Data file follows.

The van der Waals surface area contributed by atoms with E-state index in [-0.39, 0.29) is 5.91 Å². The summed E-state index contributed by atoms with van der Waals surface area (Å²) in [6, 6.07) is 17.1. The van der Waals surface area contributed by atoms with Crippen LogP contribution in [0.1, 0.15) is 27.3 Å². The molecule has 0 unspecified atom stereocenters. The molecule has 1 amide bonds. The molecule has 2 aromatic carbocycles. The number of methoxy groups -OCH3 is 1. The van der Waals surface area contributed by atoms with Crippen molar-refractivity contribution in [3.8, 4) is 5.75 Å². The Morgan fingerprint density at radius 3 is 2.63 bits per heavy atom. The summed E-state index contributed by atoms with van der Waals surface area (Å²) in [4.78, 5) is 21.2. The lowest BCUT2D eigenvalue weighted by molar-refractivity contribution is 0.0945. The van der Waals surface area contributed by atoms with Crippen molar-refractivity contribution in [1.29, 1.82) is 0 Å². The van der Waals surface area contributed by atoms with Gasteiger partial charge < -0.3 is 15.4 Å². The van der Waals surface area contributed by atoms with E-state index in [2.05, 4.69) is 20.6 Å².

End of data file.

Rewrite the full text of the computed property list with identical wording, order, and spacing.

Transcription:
The van der Waals surface area contributed by atoms with E-state index in [-0.39, 0.29) is 5.91 Å². The summed E-state index contributed by atoms with van der Waals surface area (Å²) in [6, 6.07) is 17.1. The van der Waals surface area contributed by atoms with Crippen LogP contribution in [0.1, 0.15) is 27.3 Å². The molecule has 0 unspecified atom stereocenters. The molecule has 1 amide bonds. The molecule has 2 aromatic carbocycles. The number of methoxy groups -OCH3 is 1. The van der Waals surface area contributed by atoms with Crippen molar-refractivity contribution in [3.8, 4) is 5.75 Å². The Morgan fingerprint density at radius 3 is 2.63 bits per heavy atom. The summed E-state index contributed by atoms with van der Waals surface area (Å²) in [4.78, 5) is 21.2. The lowest BCUT2D eigenvalue weighted by molar-refractivity contribution is 0.0945. The van der Waals surface area contributed by atoms with Crippen molar-refractivity contribution in [1.29, 1.82) is 0 Å². The van der Waals surface area contributed by atoms with Gasteiger partial charge < -0.3 is 15.4 Å². The van der Waals surface area contributed by atoms with E-state index in [2.05, 4.69) is 20.6 Å².